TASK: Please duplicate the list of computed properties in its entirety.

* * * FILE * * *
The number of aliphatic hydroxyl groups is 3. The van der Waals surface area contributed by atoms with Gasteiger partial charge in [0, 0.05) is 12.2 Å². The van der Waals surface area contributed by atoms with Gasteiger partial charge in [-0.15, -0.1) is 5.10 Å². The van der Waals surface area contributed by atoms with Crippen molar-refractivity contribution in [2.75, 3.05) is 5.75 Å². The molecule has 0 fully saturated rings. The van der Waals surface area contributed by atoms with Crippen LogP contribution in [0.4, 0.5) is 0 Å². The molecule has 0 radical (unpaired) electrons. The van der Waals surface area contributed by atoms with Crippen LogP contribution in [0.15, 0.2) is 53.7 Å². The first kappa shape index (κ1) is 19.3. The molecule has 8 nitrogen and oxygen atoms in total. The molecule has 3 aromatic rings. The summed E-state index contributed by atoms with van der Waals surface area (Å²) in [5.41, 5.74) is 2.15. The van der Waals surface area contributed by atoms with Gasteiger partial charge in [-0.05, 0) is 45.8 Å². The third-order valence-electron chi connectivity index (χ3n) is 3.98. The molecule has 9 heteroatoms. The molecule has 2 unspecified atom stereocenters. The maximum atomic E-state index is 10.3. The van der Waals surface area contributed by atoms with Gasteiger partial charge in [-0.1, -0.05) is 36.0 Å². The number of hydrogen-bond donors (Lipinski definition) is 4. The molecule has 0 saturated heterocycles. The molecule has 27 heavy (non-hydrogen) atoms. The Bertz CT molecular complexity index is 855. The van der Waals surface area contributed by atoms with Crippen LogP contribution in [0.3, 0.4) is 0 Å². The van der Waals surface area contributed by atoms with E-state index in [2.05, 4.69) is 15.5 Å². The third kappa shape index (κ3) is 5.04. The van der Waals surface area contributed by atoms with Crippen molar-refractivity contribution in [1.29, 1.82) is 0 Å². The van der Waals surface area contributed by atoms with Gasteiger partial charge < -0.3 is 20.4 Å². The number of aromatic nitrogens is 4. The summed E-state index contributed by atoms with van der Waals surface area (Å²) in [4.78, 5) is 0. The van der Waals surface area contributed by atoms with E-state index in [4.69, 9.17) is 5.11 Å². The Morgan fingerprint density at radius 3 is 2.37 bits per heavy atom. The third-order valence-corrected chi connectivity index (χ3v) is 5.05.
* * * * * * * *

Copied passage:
The number of aliphatic hydroxyl groups is 3. The van der Waals surface area contributed by atoms with Gasteiger partial charge in [0, 0.05) is 12.2 Å². The van der Waals surface area contributed by atoms with Gasteiger partial charge in [-0.15, -0.1) is 5.10 Å². The van der Waals surface area contributed by atoms with Crippen molar-refractivity contribution in [2.75, 3.05) is 5.75 Å². The molecule has 0 fully saturated rings. The van der Waals surface area contributed by atoms with Crippen LogP contribution in [0.4, 0.5) is 0 Å². The molecule has 0 radical (unpaired) electrons. The van der Waals surface area contributed by atoms with Crippen LogP contribution in [0.15, 0.2) is 53.7 Å². The first kappa shape index (κ1) is 19.3. The molecule has 8 nitrogen and oxygen atoms in total. The molecule has 3 aromatic rings. The summed E-state index contributed by atoms with van der Waals surface area (Å²) in [5.41, 5.74) is 2.15. The van der Waals surface area contributed by atoms with Gasteiger partial charge in [-0.05, 0) is 45.8 Å². The third-order valence-electron chi connectivity index (χ3n) is 3.98. The molecule has 9 heteroatoms. The molecule has 2 unspecified atom stereocenters. The maximum atomic E-state index is 10.3. The van der Waals surface area contributed by atoms with Gasteiger partial charge in [-0.1, -0.05) is 36.0 Å². The number of hydrogen-bond donors (Lipinski definition) is 4. The molecule has 0 saturated heterocycles. The molecule has 27 heavy (non-hydrogen) atoms. The Bertz CT molecular complexity index is 855. The van der Waals surface area contributed by atoms with Crippen LogP contribution in [0.3, 0.4) is 0 Å². The van der Waals surface area contributed by atoms with E-state index in [2.05, 4.69) is 15.5 Å². The third kappa shape index (κ3) is 5.04. The van der Waals surface area contributed by atoms with Crippen molar-refractivity contribution in [1.29, 1.82) is 0 Å². The van der Waals surface area contributed by atoms with Gasteiger partial charge < -0.3 is 20.4 Å². The number of aromatic nitrogens is 4. The summed E-state index contributed by atoms with van der Waals surface area (Å²) in [4.78, 5) is 0. The van der Waals surface area contributed by atoms with E-state index in [4.69, 9.17) is 5.11 Å². The Morgan fingerprint density at radius 3 is 2.37 bits per heavy atom. The third-order valence-corrected chi connectivity index (χ3v) is 5.05.